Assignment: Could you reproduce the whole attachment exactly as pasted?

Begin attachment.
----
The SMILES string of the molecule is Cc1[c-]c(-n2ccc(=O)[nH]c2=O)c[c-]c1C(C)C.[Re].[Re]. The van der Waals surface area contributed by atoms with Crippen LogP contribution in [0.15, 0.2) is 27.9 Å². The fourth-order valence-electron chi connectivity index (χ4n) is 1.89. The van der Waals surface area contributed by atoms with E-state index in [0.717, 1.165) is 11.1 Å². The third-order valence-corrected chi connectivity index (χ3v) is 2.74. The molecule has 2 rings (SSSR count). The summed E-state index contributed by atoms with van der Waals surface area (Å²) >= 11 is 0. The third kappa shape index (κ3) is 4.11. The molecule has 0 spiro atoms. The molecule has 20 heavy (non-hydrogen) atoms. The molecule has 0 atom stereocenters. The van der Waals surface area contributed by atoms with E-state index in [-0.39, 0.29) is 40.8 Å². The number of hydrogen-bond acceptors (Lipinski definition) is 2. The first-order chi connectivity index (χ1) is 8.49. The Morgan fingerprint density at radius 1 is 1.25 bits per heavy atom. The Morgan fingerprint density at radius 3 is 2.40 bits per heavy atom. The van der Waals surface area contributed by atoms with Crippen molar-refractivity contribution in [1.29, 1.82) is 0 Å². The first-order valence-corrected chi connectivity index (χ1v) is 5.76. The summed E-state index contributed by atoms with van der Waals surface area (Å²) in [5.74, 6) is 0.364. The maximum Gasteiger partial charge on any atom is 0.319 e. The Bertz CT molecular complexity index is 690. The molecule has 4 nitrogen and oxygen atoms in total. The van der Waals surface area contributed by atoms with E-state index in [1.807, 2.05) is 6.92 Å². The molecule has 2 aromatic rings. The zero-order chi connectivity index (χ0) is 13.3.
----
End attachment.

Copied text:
The SMILES string of the molecule is Cc1[c-]c(-n2ccc(=O)[nH]c2=O)c[c-]c1C(C)C.[Re].[Re]. The van der Waals surface area contributed by atoms with Crippen LogP contribution in [0.15, 0.2) is 27.9 Å². The fourth-order valence-electron chi connectivity index (χ4n) is 1.89. The van der Waals surface area contributed by atoms with E-state index in [0.717, 1.165) is 11.1 Å². The third-order valence-corrected chi connectivity index (χ3v) is 2.74. The molecule has 2 rings (SSSR count). The summed E-state index contributed by atoms with van der Waals surface area (Å²) >= 11 is 0. The third kappa shape index (κ3) is 4.11. The molecule has 0 spiro atoms. The molecule has 20 heavy (non-hydrogen) atoms. The molecule has 0 atom stereocenters. The van der Waals surface area contributed by atoms with E-state index in [-0.39, 0.29) is 40.8 Å². The number of hydrogen-bond acceptors (Lipinski definition) is 2. The first-order chi connectivity index (χ1) is 8.49. The Morgan fingerprint density at radius 1 is 1.25 bits per heavy atom. The Morgan fingerprint density at radius 3 is 2.40 bits per heavy atom. The van der Waals surface area contributed by atoms with Crippen molar-refractivity contribution in [1.29, 1.82) is 0 Å². The first-order valence-corrected chi connectivity index (χ1v) is 5.76. The summed E-state index contributed by atoms with van der Waals surface area (Å²) in [5.74, 6) is 0.364. The maximum Gasteiger partial charge on any atom is 0.319 e. The Bertz CT molecular complexity index is 690. The molecule has 4 nitrogen and oxygen atoms in total. The van der Waals surface area contributed by atoms with E-state index in [1.807, 2.05) is 6.92 Å². The molecule has 2 aromatic rings. The zero-order chi connectivity index (χ0) is 13.3.